2. Potentiation of cell-mediated host defense using fruit bodies and mycelia of medicinal mushrooms. Stamets P. Int J Med Mushrooms. 2003;5(2):179–191.
3. A medicinal mushroom: Phellinus linteus. Zhu TB, Kim SH, Chen CY. Curr Med Chem. 2008;15(13):1330–1335.
4. Styrylpyrone-class compounds from medicinal fungi Phellinus and Inonotus spp., and their medicinal importance. Lee IK, Yun BS. J Antibiot. 2011;64(5):349–359.
5. Dramatic remission of hormone refractory prostate cancer achieved with extract of the mushroom, Phellinus linteus. Shibata Y, Kurita S, Okugi H, Yamanaka H. Urol Int. 2004;73(2):188–190.
6. Spontaneous regression of a large hepatocellular carcinoma with skull metastasis. Nam SW, Han JY, Kim JI, Park SH, Cho SH, Han NI, Yang JM, Kim JK, Choi SW, Lee YS, Chung KW, Sun HS. J Gastroenterol Hepatol. 2005;20(3):488–492.
7. A case of spontaneous regression of hepatocellular carcinoma with multiple lung metastases. Kojima H, Tanigawa N, Kariya S, Komemushi A, Shomura Y, Sawada S, Arai E, Yokota Y. Radiat Med. 2006;24(2):139–142.
8. Modulation of lung cancer growth arrest and apoptosis by Phellinus linteus. Guo J, Zhu T, Collins L, Xiao ZX, Kim SH, Chen CY. Mol Carcinog. 2007;46(2):144–154.
9. Phellinus linteus sensitises apoptosis induced by doxorubicin in prostate cancer. Collins L, Zhu T, Guo J, Xiao ZJ, Chen CY. Br J Cancer. 2006;95(3):282–288.
10. Phellinus linteus activates different pathways to induce apoptosis in prostate cancer cells. Zhu T, Guo J, Collins L, Kelly J, Xiao ZJ, Kim SH, Chen CY. Br J Cancer. 2007;96(4):583–590.
11. Phellinus linteus suppresses growth, angiogenesis and invasive behaviour of breast cancer cells through the inhibition of AKT signalling. Sliva D, Jedinak A, Kawasaki J, Harvey K, Slivova V. Br J Cancer. 2008;98(8): 1348–1356.
12. Effect of various natural products on growth of bladder cancer cells: two promising mushroom extracts. Konno S. Altern Med Rev. 2007;12(1):63–68.
13. Acidic polysaccharide from Phellinus linteus inhibits melanoma cell metastasis by blocking cell adhesion and invasion. Han SB, Lee CW, Kang JS, Yoon YD, Lee KH, Lee K, Park SK, Kim HM. Int Immunopharmacol. 2006;6(4):697–702.
14. The inhibitory effect of polysaccharide isolated from Phellinus linteus on tumour growth and metastasis. Han B, Lee CW, Jeon YJ, Hong ND, Yoo ID, Yang KH, Kim HM. Immunopharmacology. 1999;41(2):157–164.
15. Oral administration of proteoglycan isolated from Phellinus linteus in the prevention and treatment of collagen-induced arthritis in mice. Kim GY, Kim SH, Hwang SY, Kim HY, Park YM, Park SK, Lee MK, Lee SH, Lee TH, Lee JD. Biol Pharm Bull. 2003;26(6):823–831.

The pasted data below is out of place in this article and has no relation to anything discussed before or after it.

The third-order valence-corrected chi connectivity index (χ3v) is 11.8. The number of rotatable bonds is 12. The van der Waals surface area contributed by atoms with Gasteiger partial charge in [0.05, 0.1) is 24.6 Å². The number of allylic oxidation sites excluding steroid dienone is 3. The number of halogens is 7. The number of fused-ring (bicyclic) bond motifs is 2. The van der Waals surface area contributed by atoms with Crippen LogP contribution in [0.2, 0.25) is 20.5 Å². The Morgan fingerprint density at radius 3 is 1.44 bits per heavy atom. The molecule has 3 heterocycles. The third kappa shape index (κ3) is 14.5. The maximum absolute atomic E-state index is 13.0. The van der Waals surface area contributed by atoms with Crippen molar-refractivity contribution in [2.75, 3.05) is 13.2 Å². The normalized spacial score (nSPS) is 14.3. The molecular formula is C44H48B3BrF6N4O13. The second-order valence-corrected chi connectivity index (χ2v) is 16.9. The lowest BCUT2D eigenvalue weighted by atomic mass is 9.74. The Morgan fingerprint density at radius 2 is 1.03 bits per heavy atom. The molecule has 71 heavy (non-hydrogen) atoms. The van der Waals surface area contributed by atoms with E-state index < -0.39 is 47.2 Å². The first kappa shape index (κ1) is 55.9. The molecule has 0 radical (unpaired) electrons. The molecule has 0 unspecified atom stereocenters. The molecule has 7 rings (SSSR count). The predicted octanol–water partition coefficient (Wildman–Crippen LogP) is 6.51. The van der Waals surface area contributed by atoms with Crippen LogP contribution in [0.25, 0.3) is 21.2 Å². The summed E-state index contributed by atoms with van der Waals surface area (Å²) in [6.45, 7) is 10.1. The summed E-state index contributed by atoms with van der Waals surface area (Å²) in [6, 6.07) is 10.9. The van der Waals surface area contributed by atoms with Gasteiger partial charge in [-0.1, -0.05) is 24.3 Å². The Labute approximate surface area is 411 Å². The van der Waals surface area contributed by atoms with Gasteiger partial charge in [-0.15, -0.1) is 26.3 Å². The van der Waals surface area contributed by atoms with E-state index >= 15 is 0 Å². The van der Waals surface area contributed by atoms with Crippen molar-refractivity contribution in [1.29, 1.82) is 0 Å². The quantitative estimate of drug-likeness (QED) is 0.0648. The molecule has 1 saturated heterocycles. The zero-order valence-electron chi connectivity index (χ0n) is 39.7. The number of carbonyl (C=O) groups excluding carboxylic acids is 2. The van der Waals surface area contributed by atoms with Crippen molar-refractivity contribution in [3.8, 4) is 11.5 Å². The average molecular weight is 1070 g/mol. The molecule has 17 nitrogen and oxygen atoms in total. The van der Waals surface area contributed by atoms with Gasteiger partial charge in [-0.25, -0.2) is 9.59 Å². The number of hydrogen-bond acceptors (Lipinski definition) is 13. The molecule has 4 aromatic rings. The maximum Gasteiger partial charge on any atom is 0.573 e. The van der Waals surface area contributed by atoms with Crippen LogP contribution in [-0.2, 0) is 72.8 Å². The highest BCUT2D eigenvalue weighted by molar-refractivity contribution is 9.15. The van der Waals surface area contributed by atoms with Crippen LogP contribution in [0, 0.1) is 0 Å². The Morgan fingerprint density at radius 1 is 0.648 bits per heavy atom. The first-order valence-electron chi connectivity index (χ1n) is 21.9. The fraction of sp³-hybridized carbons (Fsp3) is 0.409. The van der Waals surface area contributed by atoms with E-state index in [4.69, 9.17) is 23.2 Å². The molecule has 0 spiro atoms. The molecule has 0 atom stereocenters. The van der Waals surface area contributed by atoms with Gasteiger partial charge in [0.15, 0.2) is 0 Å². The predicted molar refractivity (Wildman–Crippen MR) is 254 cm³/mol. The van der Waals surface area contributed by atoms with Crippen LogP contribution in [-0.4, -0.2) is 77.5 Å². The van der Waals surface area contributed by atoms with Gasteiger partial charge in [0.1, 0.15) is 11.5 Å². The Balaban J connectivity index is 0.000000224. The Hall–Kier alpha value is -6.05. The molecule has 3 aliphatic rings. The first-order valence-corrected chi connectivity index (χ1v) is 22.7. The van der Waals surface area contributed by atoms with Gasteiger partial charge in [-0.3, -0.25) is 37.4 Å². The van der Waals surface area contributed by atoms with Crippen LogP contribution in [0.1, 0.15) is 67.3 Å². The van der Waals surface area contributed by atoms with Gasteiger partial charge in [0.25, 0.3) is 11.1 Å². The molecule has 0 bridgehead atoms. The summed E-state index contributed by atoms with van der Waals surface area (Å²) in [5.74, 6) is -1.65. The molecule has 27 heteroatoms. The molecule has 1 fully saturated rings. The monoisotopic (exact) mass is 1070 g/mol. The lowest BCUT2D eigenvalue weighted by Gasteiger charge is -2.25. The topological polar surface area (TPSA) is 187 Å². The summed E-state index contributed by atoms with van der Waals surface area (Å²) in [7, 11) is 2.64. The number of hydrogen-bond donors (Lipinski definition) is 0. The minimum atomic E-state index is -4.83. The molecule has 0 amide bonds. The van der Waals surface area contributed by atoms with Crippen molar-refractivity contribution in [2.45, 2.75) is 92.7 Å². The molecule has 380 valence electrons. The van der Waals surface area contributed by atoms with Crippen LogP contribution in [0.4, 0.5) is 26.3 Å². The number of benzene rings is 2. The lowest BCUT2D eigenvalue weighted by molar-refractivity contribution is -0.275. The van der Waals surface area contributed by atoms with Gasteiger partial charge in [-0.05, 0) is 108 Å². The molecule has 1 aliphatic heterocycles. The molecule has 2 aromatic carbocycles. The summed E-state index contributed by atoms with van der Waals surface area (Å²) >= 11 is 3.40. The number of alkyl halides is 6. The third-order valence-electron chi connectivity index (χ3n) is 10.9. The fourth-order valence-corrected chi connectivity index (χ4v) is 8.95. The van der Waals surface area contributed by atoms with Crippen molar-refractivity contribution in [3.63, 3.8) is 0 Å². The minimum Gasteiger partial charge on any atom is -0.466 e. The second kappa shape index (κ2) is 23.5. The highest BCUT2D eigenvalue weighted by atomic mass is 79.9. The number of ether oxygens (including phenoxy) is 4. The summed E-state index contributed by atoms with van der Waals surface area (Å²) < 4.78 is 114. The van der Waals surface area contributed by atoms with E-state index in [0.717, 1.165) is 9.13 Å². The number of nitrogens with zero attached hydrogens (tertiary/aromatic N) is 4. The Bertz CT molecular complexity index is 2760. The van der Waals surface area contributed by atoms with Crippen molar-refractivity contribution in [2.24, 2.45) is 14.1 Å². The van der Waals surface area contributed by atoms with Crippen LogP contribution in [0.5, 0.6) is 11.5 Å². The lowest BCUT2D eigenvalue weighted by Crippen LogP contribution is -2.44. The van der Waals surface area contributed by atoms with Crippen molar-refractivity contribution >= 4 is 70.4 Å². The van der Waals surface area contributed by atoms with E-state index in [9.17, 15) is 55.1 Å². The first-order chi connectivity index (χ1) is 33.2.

16. Antiarthritic activity of a Polysaccharide-protein complex isolated from Phellinus rimosus (Berk.) Pilát (Aphyllophoromycetideae) in Freund’s complete adjuvant-induced arthritic rats. Meera CR, Smina TP, Nitha B, Mathew J, Janardhanan KK. Int J Med Mushrooms. 2009;11(1):21–28.
17. Alleviation of experimental septic shock in mice by acidic polysaccharide isolated from the medicinal mushroom Phellinus linteus. Kim GY, Roh SI, Park SK, Ahn SC, Oh YH, Lee JD, Park YM. Biol Pharm Bull. 2003;26(10):1418–1423.
18. Stimulation of humoral and cell mediated immunity by polysaccharide from mushroom Phellinus linteus. Kim HM, Han SB, Oh GT, Kim YH, Hong DH, Hong ND, Yoo ID. Int J Immunopharmacol. 1996;18(5):295–303.
19. Phellinus linteus extract augments the immune response in Mitomycin C-induced immunodeficient mice. Matsuba S, Matsuno H, Sakuma M, Komatsu Y. Evid Based Complement Alternat Med. 2008;5(1):85–90.
20. Phellinus linteus grown on germinated brown rice suppresses IgE production by the modulation of Th1/Th2 balance in murine mesenteric lymph node lymphocytes. Lim BO, Jeon TI, Hwang SG, Moon JH, Park DK. Biotechnol Lett. 2005;27(9):613–617.
21. Inhibition of anaphylaxis-like reaction and mast cell activation by water extract from the fruiting body of Phellinus linteus. Choi YH, Yan GH, Chai OH, Lim JM, Sung SY, Zhang X, Kim JH, Choi SH, Lee MS, Han EH, Kim HT, Song CH. Biol Pharm Bull. 2006;29(7):1360–1365.
22. Immunomodulatory effect of water soluble extract separated from mycelium of Phellinus linteus on experimental atopic dermatitis. Hwang JS, Kwon HK, Kim JE, Rho J, Im SH. BMC Complement Altern Med. 2012;12:159.
23. Phellinus linteus extract exerts anti-asthmatic effects by suppressing NF-κB and p38 MAPK activity in an OVA-induced mouse model of asthma. Yan GH, Choi YH. Immune Netw. 2014;14(2):107–115.
24. Wings T: Immune-Related Female Infertility. TCM Kongress Rothenburg 2012.
25. Chinese Pharmacopoeia, 2010. Beijing : Chinese Medicine Science and Technology Publishing House, 2010.